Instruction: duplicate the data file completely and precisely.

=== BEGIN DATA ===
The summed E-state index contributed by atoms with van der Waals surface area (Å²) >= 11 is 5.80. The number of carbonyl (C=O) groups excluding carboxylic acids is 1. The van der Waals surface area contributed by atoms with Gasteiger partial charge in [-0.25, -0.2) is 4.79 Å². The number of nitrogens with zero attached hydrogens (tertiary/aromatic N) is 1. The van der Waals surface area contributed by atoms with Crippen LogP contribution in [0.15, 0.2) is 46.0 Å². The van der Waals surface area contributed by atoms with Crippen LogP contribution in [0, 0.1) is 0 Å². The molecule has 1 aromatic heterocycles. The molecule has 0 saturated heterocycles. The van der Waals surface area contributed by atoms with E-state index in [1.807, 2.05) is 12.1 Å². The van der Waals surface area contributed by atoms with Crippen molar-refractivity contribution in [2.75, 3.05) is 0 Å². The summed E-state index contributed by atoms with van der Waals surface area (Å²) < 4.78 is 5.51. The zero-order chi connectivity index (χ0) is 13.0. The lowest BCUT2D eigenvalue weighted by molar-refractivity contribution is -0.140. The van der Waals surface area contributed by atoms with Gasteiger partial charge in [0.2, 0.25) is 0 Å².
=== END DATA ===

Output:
The summed E-state index contributed by atoms with van der Waals surface area (Å²) >= 11 is 5.80. The number of carbonyl (C=O) groups excluding carboxylic acids is 1. The van der Waals surface area contributed by atoms with Gasteiger partial charge in [-0.25, -0.2) is 4.79 Å². The number of nitrogens with zero attached hydrogens (tertiary/aromatic N) is 1. The van der Waals surface area contributed by atoms with Crippen LogP contribution in [0.15, 0.2) is 46.0 Å². The van der Waals surface area contributed by atoms with Crippen LogP contribution in [0, 0.1) is 0 Å². The molecule has 1 aromatic heterocycles. The molecule has 0 saturated heterocycles. The van der Waals surface area contributed by atoms with E-state index in [1.807, 2.05) is 12.1 Å². The van der Waals surface area contributed by atoms with Crippen molar-refractivity contribution in [2.75, 3.05) is 0 Å². The summed E-state index contributed by atoms with van der Waals surface area (Å²) < 4.78 is 5.51. The zero-order chi connectivity index (χ0) is 13.0. The lowest BCUT2D eigenvalue weighted by molar-refractivity contribution is -0.140. The van der Waals surface area contributed by atoms with Gasteiger partial charge in [0.2, 0.25) is 0 Å².